Financing Development by Fighting Corruption
Achieving the Sustainable Development Goals (SDGs) in Arab countries requires an additional $57 billion annually in investments until 2030, according to Arab Forum for Environment and Development (AFED) reports. Countries had agreed on the 2030 deadline to achieve ambitious goals set by the United Nations, including eradicating poverty and hunger, ensuring health care, education, clean water and energy, and providing appropriate housing for all.
Traditional sources of financing sustainable development in developing countries are international institutions, multilateral and bi-lateral funds and foreign direct investment. However, regardless of the importance of securing additional external financial resources, emphasis should be placed on mobilizing and reorienting existing domestic and public financial resources, such as integration among non-official sectors in Arab economies, public-private partnerships, tax reforms and adjustment of price support systems, charities, remittances, and private investments.
Over the past several decades, national and regional development institutions have played an important role in providing development and humanitarian assistance to Arab and other developing countries. Currently, the Coordination Group for Financing for Development includes eight national and regional Arab development institutions, in addition to the Islamic Development Bank and OPEC Fund for International Development (OFID). These institutions have substantially contributed to the financing of the Millennium Development Goals and have made a strong commitment to providing assistance to finance the SDGs. Arab recipient countries can attract more funding for their sustainable development objectives from development financing institutions in the region by streaming their strategies towards the sustainable development goals. They should also prioritize their agenda accordingly and in a sequential manner on the basis of well-developed and implementable development processes and projects.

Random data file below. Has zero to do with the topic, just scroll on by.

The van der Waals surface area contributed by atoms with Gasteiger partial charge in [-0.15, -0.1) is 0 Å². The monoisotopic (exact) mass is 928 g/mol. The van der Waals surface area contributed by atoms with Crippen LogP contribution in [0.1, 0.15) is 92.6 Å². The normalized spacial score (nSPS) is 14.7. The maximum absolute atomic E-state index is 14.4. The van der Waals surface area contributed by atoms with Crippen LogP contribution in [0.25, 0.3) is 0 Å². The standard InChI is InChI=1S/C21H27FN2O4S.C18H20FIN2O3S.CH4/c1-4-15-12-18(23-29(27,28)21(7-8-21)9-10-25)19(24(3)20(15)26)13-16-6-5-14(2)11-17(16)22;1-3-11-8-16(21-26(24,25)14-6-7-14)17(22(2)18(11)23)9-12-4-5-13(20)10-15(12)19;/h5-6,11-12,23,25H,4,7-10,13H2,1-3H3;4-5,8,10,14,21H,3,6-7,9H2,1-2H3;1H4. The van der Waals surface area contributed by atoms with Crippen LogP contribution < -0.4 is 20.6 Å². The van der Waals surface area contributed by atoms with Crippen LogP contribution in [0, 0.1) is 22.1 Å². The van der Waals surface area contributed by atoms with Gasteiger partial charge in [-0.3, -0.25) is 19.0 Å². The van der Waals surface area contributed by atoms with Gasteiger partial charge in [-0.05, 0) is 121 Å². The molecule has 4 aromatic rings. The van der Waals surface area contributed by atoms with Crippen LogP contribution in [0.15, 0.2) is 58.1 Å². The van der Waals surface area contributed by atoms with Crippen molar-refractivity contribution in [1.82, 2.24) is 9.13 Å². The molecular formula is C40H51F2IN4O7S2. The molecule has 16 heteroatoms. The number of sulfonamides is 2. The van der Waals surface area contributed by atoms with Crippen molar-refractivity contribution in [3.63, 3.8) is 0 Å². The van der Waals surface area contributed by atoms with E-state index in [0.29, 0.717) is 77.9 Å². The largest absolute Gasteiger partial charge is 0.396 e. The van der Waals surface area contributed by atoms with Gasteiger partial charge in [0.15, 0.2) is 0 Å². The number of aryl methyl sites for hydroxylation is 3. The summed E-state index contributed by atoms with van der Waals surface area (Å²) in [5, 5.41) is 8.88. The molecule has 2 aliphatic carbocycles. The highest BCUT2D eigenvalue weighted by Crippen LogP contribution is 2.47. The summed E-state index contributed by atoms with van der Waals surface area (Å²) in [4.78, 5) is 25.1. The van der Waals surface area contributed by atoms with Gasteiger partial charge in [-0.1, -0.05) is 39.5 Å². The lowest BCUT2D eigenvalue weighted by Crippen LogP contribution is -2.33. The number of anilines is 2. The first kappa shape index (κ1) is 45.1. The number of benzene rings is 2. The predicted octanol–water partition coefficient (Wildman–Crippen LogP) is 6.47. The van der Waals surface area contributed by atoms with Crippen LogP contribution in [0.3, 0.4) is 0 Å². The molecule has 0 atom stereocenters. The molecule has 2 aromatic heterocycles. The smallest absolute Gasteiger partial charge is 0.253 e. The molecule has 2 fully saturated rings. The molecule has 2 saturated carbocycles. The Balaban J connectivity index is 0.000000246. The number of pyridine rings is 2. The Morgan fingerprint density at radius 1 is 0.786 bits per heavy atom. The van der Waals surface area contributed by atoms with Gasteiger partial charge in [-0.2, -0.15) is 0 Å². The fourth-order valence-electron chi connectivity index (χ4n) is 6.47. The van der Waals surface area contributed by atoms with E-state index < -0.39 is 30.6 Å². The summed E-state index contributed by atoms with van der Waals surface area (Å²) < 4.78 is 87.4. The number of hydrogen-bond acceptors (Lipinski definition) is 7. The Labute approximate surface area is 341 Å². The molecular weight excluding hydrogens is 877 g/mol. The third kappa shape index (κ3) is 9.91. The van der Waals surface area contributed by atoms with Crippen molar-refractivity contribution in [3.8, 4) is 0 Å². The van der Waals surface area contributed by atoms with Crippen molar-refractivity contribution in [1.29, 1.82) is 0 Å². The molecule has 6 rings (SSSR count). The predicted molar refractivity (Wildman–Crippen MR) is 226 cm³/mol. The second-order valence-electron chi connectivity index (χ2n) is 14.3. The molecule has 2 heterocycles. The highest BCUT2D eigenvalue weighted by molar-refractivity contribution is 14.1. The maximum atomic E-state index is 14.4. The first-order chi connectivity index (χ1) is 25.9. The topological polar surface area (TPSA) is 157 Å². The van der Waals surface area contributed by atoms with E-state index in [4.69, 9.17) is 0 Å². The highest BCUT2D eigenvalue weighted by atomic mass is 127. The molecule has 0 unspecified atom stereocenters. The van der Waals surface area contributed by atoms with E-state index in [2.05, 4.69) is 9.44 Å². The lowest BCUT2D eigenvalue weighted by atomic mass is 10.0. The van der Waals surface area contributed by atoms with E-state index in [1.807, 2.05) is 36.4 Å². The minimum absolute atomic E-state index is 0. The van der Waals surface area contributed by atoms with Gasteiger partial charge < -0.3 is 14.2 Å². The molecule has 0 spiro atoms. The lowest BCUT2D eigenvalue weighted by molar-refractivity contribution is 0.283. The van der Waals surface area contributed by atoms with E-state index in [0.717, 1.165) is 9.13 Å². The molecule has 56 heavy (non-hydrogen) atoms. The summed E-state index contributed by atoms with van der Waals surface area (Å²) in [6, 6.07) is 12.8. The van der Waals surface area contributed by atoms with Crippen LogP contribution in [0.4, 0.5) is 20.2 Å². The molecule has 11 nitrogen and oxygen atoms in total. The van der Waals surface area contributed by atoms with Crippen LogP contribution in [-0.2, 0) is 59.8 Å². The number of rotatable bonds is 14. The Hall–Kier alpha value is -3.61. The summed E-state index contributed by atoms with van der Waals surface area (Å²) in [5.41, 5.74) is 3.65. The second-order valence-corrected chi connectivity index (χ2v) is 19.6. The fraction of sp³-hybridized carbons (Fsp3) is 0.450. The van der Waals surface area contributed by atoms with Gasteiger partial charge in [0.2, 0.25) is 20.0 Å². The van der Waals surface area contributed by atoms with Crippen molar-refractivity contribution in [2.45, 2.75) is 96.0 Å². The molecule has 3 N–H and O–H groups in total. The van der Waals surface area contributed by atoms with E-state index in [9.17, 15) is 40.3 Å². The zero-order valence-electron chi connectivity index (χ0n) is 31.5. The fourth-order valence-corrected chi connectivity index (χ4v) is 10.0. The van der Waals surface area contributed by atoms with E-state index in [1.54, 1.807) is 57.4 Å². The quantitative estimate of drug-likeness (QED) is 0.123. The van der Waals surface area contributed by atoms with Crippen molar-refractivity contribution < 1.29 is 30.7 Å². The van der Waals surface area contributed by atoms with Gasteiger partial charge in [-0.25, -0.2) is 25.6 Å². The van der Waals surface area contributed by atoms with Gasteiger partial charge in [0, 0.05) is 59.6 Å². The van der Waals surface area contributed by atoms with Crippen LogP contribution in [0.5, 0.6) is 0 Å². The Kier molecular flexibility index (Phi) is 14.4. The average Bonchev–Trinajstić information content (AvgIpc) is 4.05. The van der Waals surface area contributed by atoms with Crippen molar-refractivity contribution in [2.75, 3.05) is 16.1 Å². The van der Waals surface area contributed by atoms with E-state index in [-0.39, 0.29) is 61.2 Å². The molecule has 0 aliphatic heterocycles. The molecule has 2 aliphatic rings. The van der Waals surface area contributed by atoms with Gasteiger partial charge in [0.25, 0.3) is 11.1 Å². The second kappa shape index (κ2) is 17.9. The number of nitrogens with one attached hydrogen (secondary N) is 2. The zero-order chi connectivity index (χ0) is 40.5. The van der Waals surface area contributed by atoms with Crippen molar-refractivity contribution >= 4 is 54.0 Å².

But attracting regional and foreign aid, as well as attracting private sector funding, depends on policy reforms, the reorganization of price support practices and tax collection, in addition to enhanced transparency and public participation in decision-making. Although many Arab countries have already begun to shift in this direction, serious action in the fight against corruption is still slow, especially in poorer countries and those facing wars and conflicts.
A report recently released by Transparency International, “Corruption Perceptions Index 2017”, is alarming. It shows that only five Arab countries ranked above the global average score: the UAE, Qatar, Saudi Arabia, Jordan and Oman. On the other hand, all remaining Arab countries achieved very low scores, among them five countries that ranked the worst. It is worth mentioning that the most corrupt countries were also the poorest.
According to reports by the World Bank and the World Economic Forum, the world's combined losses from bribes and theft of public funds were estimated at between $1.5-2 trillion last year, representing 2-3 percent of the world's GDP. This exceeds ten times the amount spent annually on external development assistance to developing countries.
According to a group of economists working on a new AFED report on financing sustainable development in the Arab world, the cost of corruption in Arab countries ranges between 2-3 percent of the GDP. This means that between $60-90 billion a year is lost as a result of corruption and bribery. In other words, fighting corruption alone can save money beyond what Arab countries need to fill the gap in the additional funds needed to achieve sustainable development goals, which are less than $60 billion a year. The remaining savings will be enough to finance the reconstruction in countries torn by wars and conflicts such as Iraq, Syria, Yemen and Libya.
It will not be possible to eliminate corruption completely or to save money from corruption immediately. That is why there is a continuing need for support from external sources, whether from international organizations or development funds. First, there needs to be a rapid launch of serious anti-corruption programs, as this is a prerequisite for attracting international support and foreign investment. The private sector will also be deterred by corruption and the lack of transparency. Only serious reforms will provide confidence to invest in projects that lead to sustainable development, especially in the energy, food and water sectors.
Achieving sustainable development and enhancing environmental protection in the Arab region begins with fighting corruption. Although it does not end there, the road ahead will become easier when this goal is achieved.
The opinions expressed herein are solely those of the authors and do not necessarily reflect the official views of the GGKP or its Partners.